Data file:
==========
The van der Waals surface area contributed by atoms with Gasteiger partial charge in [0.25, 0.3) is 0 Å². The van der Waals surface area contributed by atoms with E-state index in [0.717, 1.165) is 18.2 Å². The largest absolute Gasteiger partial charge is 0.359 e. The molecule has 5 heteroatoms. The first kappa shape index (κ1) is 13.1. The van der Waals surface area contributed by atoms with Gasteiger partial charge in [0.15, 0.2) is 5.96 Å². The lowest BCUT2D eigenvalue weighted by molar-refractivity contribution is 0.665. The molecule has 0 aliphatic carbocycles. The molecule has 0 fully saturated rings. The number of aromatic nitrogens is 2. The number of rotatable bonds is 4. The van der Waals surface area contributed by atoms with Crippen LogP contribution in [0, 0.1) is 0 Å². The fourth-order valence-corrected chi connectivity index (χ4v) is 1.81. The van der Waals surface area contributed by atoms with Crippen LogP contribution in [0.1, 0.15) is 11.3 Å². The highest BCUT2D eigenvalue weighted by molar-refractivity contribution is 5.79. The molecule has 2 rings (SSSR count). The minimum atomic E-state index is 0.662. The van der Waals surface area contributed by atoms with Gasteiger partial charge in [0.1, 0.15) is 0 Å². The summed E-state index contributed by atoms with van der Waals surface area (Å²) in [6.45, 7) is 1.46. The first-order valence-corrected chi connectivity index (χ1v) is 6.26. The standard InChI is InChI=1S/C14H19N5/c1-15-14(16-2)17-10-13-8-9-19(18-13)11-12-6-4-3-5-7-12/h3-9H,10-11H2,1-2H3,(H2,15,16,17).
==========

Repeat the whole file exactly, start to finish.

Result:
The van der Waals surface area contributed by atoms with Gasteiger partial charge in [0.25, 0.3) is 0 Å². The van der Waals surface area contributed by atoms with E-state index in [0.717, 1.165) is 18.2 Å². The largest absolute Gasteiger partial charge is 0.359 e. The molecule has 5 heteroatoms. The first kappa shape index (κ1) is 13.1. The van der Waals surface area contributed by atoms with Gasteiger partial charge in [0.15, 0.2) is 5.96 Å². The lowest BCUT2D eigenvalue weighted by molar-refractivity contribution is 0.665. The molecule has 0 aliphatic carbocycles. The molecule has 0 fully saturated rings. The number of aromatic nitrogens is 2. The number of rotatable bonds is 4. The van der Waals surface area contributed by atoms with Crippen LogP contribution in [0, 0.1) is 0 Å². The fourth-order valence-corrected chi connectivity index (χ4v) is 1.81. The van der Waals surface area contributed by atoms with Crippen LogP contribution in [0.1, 0.15) is 11.3 Å². The highest BCUT2D eigenvalue weighted by molar-refractivity contribution is 5.79. The molecule has 2 rings (SSSR count). The minimum atomic E-state index is 0.662. The van der Waals surface area contributed by atoms with Gasteiger partial charge in [0.1, 0.15) is 0 Å². The summed E-state index contributed by atoms with van der Waals surface area (Å²) in [6.45, 7) is 1.46. The first-order valence-corrected chi connectivity index (χ1v) is 6.26. The standard InChI is InChI=1S/C14H19N5/c1-15-14(16-2)17-10-13-8-9-19(18-13)11-12-6-4-3-5-7-12/h3-9H,10-11H2,1-2H3,(H2,15,16,17).